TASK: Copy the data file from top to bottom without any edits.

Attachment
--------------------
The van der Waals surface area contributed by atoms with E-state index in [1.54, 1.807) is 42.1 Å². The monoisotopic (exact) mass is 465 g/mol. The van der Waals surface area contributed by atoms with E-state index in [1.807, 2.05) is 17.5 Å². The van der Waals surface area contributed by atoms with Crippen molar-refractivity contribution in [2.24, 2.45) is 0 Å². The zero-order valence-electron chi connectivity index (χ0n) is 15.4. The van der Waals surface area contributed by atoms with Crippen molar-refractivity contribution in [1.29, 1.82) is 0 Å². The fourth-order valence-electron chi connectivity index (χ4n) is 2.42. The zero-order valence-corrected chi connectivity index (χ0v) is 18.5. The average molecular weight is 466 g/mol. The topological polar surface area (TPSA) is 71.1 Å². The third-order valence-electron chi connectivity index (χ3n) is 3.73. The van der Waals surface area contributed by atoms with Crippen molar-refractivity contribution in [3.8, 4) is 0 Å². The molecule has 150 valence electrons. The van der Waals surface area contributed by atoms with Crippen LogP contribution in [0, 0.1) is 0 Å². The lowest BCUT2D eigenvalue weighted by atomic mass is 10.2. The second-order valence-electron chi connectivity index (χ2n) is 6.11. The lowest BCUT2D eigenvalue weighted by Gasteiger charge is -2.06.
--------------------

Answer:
The van der Waals surface area contributed by atoms with E-state index in [1.54, 1.807) is 42.1 Å². The monoisotopic (exact) mass is 465 g/mol. The van der Waals surface area contributed by atoms with E-state index in [1.807, 2.05) is 17.5 Å². The van der Waals surface area contributed by atoms with Crippen molar-refractivity contribution in [2.24, 2.45) is 0 Å². The zero-order valence-electron chi connectivity index (χ0n) is 15.4. The van der Waals surface area contributed by atoms with Crippen molar-refractivity contribution in [1.29, 1.82) is 0 Å². The fourth-order valence-electron chi connectivity index (χ4n) is 2.42. The zero-order valence-corrected chi connectivity index (χ0v) is 18.5. The average molecular weight is 466 g/mol. The topological polar surface area (TPSA) is 71.1 Å². The third-order valence-electron chi connectivity index (χ3n) is 3.73. The van der Waals surface area contributed by atoms with Crippen molar-refractivity contribution in [3.8, 4) is 0 Å². The molecule has 150 valence electrons. The van der Waals surface area contributed by atoms with Crippen LogP contribution in [0, 0.1) is 0 Å². The lowest BCUT2D eigenvalue weighted by atomic mass is 10.2. The second-order valence-electron chi connectivity index (χ2n) is 6.11. The lowest BCUT2D eigenvalue weighted by Gasteiger charge is -2.06.